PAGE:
Why diversity in newsrooms matters, now more than ever

By | November 30, 2016

Leaves by Chris Lawton via Unsplash.com

Leaves by Chris Lawton via Unsplash.com

“[News] is the product of a bunch of people sitting in a room, using their own best judgment. Their own best judgment is shaped by their own lives. If you do not have people in that room who lived a very wide array of different types of lives, your publication will have holes.” —Hamilton Nolan, Deadspin.com

“Too often, the views of Trump’s followers—which is to say, the people who just elected our next president—were dismissed entirely by an establishment media whose worldview is so different, and so counter, to theirs that it became chic to belittle them and wave them off. Reporters’ personal views got in the way of their ability to hear what was happening around them.” —Kyle Pope, Columbia Journalism Review

“This is all symptomatic of modern journalism’s great moral and intellectual failing: its unbearable smugness…Journalists love mocking Trump supporters. We insult their appearances. We dismiss them as racists and sexists. We emote on Twitter about how this or that comment or policy makes us feel one way or the other, and yet we reject their feelings as invalid. It’s a profound failure of empathy in the service of endless posturing.” — Will Rahn, CBS News

“If I have a mea culpa for journalists and journalism, it’s that we’ve got to do a much better job of being on the road, out in the country, talking to different kinds of people than the people we talk to — especially if you happen to be a New York-based news organization — and remind ourselves that New York is not the real world.” –Dean Baquet, New York Times editor-in-chief

“If anyone is owed anything, the press owes the public diversified newsrooms that truly reflect America, to empathize with Trump supporters whom he calls the “forgotten,” but also to stand up, speak up, and protect the rights of those he threw under the bus while courting his base.” —Helen Ubinas, Philly.com

Katherine Miller, political editor at BuzzFeed News, told Poynter that lack of diversity in newsrooms has mattered in a year dominated by stories such as the Black Lives Matter movement, the rise of Latino voters and the blue-collar vote: “Anyone can report on these things, obviously,” Miller said, “but having people familiar with these things on a deeper level adds so much to coverage, reaches big parts of the country and opens up new stories for everyone on a political staff.”

“Twitter was home of the most incisive commentary about the clear and present danger posed by a presidential candidate who writes off every Black person in America as having nothing to lose by voting for him, floats the idea of a blanket ban on members of the fastest-growing religion on Earth, and threatens to deport more undocumented immigrants than actually exist,” wrote Meredith D. Clark on Poynter.org. “Beyond the reactionary headlines of such statements, there was little specific, sustained journalistic effort to dig deeper into such claims, and explore them through the lenses of the communities they impacted.”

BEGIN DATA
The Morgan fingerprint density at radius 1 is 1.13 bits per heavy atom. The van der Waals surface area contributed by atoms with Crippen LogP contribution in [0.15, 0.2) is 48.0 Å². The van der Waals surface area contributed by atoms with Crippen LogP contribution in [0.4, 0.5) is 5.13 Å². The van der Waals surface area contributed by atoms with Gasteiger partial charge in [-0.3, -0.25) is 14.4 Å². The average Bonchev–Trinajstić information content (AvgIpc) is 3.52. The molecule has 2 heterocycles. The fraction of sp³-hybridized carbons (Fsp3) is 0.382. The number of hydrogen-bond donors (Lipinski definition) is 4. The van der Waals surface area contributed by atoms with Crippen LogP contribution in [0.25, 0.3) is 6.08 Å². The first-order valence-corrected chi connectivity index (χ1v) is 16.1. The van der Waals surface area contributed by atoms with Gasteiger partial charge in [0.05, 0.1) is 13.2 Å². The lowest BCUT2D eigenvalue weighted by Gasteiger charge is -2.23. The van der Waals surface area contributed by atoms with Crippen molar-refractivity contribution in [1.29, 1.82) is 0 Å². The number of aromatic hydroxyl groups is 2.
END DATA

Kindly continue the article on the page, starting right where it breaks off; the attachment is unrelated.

“We also need to do a far better job of encouraging open communication among the journalists already in newsrooms, because if people are too afraid to point out our blind spots, even the pitiful diversity we already have can’t offer us much. I know far too many well-intentioned, brilliant white male editors who dismiss or fail to take seriously the concerns of their younger, more diverse staff members — and when it happens to my former students, it breaks my heart. And it does. Regularly.” – Carrie Brown, Social Journalism Director at CUNY Graduate School of Journalism

“While newsrooms have begun to talk more about diversity, it is more often seen in terms of race and gender than class and geography. But if voters are making decisions based on identity and values, rather than facts, it becomes even more important for newsrooms to look and sound like their audiences.” – Helen Lewis, Deputy Editor, New Statesman

“We should focus on being more local, more networked, more diverse, and fiercely independent. This will improve community access to reliable information, rebuild trust in us, and strengthen democracy.” – Michael Oreskes, NPR’s senior vice president of news and editorial director.

“While we can go back and forth on the legitimacy of the media bias charges that have been flung at the industry for decades, you will never even begin to shake that impression without doing a better job of bringing different voices into your newsrooms. These voters aren’t listening to you, because they don’t think you are listening to them.” – Heather Bryant, Knight Fellow, Stanford University

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